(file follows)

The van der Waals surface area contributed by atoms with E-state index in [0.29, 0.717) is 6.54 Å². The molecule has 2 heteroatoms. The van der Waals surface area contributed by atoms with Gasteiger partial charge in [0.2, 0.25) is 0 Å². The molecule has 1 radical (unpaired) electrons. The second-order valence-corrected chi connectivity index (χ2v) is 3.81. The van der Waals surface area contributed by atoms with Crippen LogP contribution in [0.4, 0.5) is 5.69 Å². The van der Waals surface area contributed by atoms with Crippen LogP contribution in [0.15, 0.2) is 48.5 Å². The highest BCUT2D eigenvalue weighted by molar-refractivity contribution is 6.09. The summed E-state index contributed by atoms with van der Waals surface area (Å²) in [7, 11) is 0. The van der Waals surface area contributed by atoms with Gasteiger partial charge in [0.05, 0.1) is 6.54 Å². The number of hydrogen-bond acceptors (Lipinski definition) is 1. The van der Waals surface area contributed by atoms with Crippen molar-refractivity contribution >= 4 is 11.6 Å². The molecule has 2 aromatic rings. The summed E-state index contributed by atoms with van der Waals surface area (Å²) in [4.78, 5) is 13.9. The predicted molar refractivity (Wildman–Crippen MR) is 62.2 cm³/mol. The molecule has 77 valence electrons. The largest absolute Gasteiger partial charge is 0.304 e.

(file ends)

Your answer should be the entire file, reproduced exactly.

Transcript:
The van der Waals surface area contributed by atoms with E-state index in [0.29, 0.717) is 6.54 Å². The molecule has 2 heteroatoms. The van der Waals surface area contributed by atoms with Gasteiger partial charge in [0.2, 0.25) is 0 Å². The molecule has 1 radical (unpaired) electrons. The second-order valence-corrected chi connectivity index (χ2v) is 3.81. The van der Waals surface area contributed by atoms with Crippen LogP contribution in [0.4, 0.5) is 5.69 Å². The van der Waals surface area contributed by atoms with Crippen LogP contribution in [0.15, 0.2) is 48.5 Å². The highest BCUT2D eigenvalue weighted by molar-refractivity contribution is 6.09. The summed E-state index contributed by atoms with van der Waals surface area (Å²) in [7, 11) is 0. The van der Waals surface area contributed by atoms with Gasteiger partial charge in [0.05, 0.1) is 6.54 Å². The number of hydrogen-bond acceptors (Lipinski definition) is 1. The van der Waals surface area contributed by atoms with Crippen molar-refractivity contribution >= 4 is 11.6 Å². The molecule has 2 aromatic rings. The summed E-state index contributed by atoms with van der Waals surface area (Å²) in [4.78, 5) is 13.9. The predicted molar refractivity (Wildman–Crippen MR) is 62.2 cm³/mol. The molecule has 77 valence electrons. The largest absolute Gasteiger partial charge is 0.304 e.